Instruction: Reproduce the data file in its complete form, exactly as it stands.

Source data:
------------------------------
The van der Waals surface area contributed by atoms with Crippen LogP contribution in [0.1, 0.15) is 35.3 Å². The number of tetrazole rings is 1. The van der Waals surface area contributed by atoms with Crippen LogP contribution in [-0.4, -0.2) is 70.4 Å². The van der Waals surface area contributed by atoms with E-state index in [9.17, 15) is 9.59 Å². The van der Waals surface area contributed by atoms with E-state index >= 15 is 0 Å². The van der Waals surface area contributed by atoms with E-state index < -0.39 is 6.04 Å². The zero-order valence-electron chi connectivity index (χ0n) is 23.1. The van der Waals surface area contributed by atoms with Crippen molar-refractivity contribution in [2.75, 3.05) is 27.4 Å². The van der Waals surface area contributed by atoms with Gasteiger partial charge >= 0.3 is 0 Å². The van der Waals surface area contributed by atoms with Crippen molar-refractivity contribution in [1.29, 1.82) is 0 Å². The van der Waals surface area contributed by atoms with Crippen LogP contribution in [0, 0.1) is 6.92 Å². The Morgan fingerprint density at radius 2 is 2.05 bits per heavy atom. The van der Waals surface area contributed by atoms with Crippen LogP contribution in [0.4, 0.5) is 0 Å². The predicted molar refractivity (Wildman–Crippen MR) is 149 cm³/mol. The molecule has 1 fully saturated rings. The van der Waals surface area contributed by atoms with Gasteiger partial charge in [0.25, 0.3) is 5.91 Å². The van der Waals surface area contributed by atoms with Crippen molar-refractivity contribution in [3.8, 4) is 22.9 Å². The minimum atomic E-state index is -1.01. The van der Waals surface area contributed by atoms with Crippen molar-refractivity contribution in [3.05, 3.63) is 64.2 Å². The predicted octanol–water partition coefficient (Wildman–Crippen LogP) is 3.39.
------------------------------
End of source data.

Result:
The van der Waals surface area contributed by atoms with Crippen LogP contribution in [0.1, 0.15) is 35.3 Å². The number of tetrazole rings is 1. The van der Waals surface area contributed by atoms with Crippen LogP contribution in [-0.4, -0.2) is 70.4 Å². The van der Waals surface area contributed by atoms with E-state index in [9.17, 15) is 9.59 Å². The van der Waals surface area contributed by atoms with E-state index >= 15 is 0 Å². The van der Waals surface area contributed by atoms with E-state index < -0.39 is 6.04 Å². The zero-order valence-electron chi connectivity index (χ0n) is 23.1. The van der Waals surface area contributed by atoms with Crippen molar-refractivity contribution in [2.75, 3.05) is 27.4 Å². The van der Waals surface area contributed by atoms with Gasteiger partial charge >= 0.3 is 0 Å². The van der Waals surface area contributed by atoms with Crippen molar-refractivity contribution in [1.29, 1.82) is 0 Å². The van der Waals surface area contributed by atoms with Crippen LogP contribution in [0, 0.1) is 6.92 Å². The Morgan fingerprint density at radius 2 is 2.05 bits per heavy atom. The van der Waals surface area contributed by atoms with Crippen LogP contribution in [0.4, 0.5) is 0 Å². The predicted molar refractivity (Wildman–Crippen MR) is 149 cm³/mol. The molecule has 1 fully saturated rings. The van der Waals surface area contributed by atoms with Gasteiger partial charge in [0.25, 0.3) is 5.91 Å². The van der Waals surface area contributed by atoms with Crippen molar-refractivity contribution in [3.8, 4) is 22.9 Å². The minimum atomic E-state index is -1.01. The van der Waals surface area contributed by atoms with Crippen molar-refractivity contribution in [3.05, 3.63) is 64.2 Å². The predicted octanol–water partition coefficient (Wildman–Crippen LogP) is 3.39.